Economy

Thousands of AT&T workers set to walk out this weekend

Written by RTSadmin

Thousands of AT&T workers set to walk out this weekend,

NEW YORK – Up to 40,000 AT&T (T) workers have started walking off the job over contract fights with the phone company, the Communications Workers of America (CWA) said Friday.

Workers will strike in 36 states and Washington, D.C. on Saturday and Sunday and return to work Monday, according to the union.

The walk-outs will include 21,000 workers on the wireless side of the company, which the union says raises the prospect that some cellphone stores could be closed this weekend in Washington, D.C., or one of the states affected. 

Wireless employees want wage increases that cover higher health care costs, better scheduling and promises from the company to not cut jobs.

“We will no longer stand by as AT&T hems and haws at the bargaining table, keeping its own workers from achieving the American Dream they once promised,” said CWA official Dennis Trainor in a statement. “Despite being the largest telecom company in the country with nearly $1 billion a month in profits and the CEO earning $28 million, AT&T continues to pinch its workers’ basic needs and stand in the way of high-quality service its customers pay good money for.”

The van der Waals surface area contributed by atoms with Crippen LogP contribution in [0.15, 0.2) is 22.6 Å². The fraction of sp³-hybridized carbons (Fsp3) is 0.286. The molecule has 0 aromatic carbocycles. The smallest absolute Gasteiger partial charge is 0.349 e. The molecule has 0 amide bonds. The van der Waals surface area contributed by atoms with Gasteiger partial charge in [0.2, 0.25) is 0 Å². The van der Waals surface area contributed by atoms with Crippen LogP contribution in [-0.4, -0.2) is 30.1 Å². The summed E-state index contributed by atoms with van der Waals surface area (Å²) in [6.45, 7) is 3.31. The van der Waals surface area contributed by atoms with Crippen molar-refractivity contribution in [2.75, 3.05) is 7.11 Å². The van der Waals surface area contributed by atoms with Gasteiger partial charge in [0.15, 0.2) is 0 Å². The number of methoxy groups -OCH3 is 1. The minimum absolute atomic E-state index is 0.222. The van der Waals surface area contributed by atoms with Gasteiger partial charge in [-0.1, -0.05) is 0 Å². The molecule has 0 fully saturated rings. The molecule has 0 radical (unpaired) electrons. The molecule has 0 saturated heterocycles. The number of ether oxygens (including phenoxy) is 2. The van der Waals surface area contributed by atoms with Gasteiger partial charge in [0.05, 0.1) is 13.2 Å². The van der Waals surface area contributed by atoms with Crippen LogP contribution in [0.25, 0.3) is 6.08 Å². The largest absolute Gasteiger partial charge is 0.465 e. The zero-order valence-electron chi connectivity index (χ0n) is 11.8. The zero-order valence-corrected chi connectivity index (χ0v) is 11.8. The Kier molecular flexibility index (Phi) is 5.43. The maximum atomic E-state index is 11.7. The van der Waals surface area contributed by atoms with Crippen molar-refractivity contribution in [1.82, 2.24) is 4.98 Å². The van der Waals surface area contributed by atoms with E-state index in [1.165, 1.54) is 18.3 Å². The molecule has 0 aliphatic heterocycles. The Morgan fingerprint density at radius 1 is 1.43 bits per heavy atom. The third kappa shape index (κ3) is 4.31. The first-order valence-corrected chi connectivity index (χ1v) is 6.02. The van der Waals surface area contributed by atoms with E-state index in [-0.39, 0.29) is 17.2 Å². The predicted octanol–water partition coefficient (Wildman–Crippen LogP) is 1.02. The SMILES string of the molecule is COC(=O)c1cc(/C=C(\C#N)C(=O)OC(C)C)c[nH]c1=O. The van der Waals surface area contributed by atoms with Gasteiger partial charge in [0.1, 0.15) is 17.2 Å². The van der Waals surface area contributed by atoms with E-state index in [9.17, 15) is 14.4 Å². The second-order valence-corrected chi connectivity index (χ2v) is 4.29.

“A strike is in no one’s best interest, and it’s baffling as to why union leadership would call one when we’re offering terms in which our employees in these contracts – some of whom average from $115,000 to $148,000 in total compensation – will be better off financially,” AT& spokesman Steven Maviglio said in an email to CBS San Francisco.

CWA represents roughly 150,000 workers at AT&T. Some 17,000 other potential protesters come from AT&T’s home phone, internet and cable division in California, Nevada and Connecticut. Another 2,000 are DirecTV workers in California and Nevada.

Dallas-based AT&T says it has a contingency workforce” ready in preparation for the walkouts.

© 2017 CBS Interactive Inc. All Rights Reserved. This material may not be published, broadcast, rewritten, or redistributed. The Associated Press contributed to this report.

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